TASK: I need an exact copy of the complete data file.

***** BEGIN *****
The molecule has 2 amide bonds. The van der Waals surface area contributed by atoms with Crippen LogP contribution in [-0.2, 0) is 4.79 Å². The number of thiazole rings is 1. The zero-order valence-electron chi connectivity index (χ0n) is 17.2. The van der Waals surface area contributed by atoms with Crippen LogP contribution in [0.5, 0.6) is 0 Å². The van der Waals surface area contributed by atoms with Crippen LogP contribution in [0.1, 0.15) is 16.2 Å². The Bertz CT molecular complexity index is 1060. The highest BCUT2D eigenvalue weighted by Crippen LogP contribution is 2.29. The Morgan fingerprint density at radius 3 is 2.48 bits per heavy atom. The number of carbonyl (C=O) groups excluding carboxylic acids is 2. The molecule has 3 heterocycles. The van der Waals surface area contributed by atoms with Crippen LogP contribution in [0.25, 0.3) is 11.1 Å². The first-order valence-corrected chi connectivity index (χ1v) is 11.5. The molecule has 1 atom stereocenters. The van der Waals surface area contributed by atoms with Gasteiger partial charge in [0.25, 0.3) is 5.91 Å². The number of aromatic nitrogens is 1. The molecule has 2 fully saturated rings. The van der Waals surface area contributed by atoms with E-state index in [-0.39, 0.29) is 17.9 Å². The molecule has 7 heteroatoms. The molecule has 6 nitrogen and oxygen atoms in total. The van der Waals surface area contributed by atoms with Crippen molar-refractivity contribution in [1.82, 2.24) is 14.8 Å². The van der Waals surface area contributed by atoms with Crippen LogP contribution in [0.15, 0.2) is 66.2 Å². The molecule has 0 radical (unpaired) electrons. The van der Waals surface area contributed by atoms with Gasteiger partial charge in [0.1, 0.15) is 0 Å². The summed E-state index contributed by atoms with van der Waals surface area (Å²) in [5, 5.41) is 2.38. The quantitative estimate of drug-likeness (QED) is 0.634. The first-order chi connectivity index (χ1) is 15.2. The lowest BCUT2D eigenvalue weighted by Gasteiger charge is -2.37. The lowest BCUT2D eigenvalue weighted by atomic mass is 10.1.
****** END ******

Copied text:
The molecule has 2 amide bonds. The van der Waals surface area contributed by atoms with Crippen LogP contribution in [-0.2, 0) is 4.79 Å². The number of thiazole rings is 1. The zero-order valence-electron chi connectivity index (χ0n) is 17.2. The van der Waals surface area contributed by atoms with Crippen LogP contribution in [0.5, 0.6) is 0 Å². The van der Waals surface area contributed by atoms with Crippen LogP contribution in [0.1, 0.15) is 16.2 Å². The Bertz CT molecular complexity index is 1060. The highest BCUT2D eigenvalue weighted by Crippen LogP contribution is 2.29. The Morgan fingerprint density at radius 3 is 2.48 bits per heavy atom. The number of carbonyl (C=O) groups excluding carboxylic acids is 2. The molecule has 3 heterocycles. The van der Waals surface area contributed by atoms with Crippen LogP contribution in [0.25, 0.3) is 11.1 Å². The first-order valence-corrected chi connectivity index (χ1v) is 11.5. The molecule has 1 atom stereocenters. The van der Waals surface area contributed by atoms with Gasteiger partial charge in [0.25, 0.3) is 5.91 Å². The number of aromatic nitrogens is 1. The molecule has 2 fully saturated rings. The van der Waals surface area contributed by atoms with E-state index in [-0.39, 0.29) is 17.9 Å². The molecule has 7 heteroatoms. The molecule has 6 nitrogen and oxygen atoms in total. The van der Waals surface area contributed by atoms with Crippen molar-refractivity contribution in [1.82, 2.24) is 14.8 Å². The van der Waals surface area contributed by atoms with Crippen LogP contribution in [0.15, 0.2) is 66.2 Å². The molecule has 0 radical (unpaired) electrons. The van der Waals surface area contributed by atoms with Gasteiger partial charge in [0.1, 0.15) is 0 Å². The summed E-state index contributed by atoms with van der Waals surface area (Å²) in [5, 5.41) is 2.38. The quantitative estimate of drug-likeness (QED) is 0.634. The first-order chi connectivity index (χ1) is 15.2. The lowest BCUT2D eigenvalue weighted by Gasteiger charge is -2.37. The lowest BCUT2D eigenvalue weighted by atomic mass is 10.1.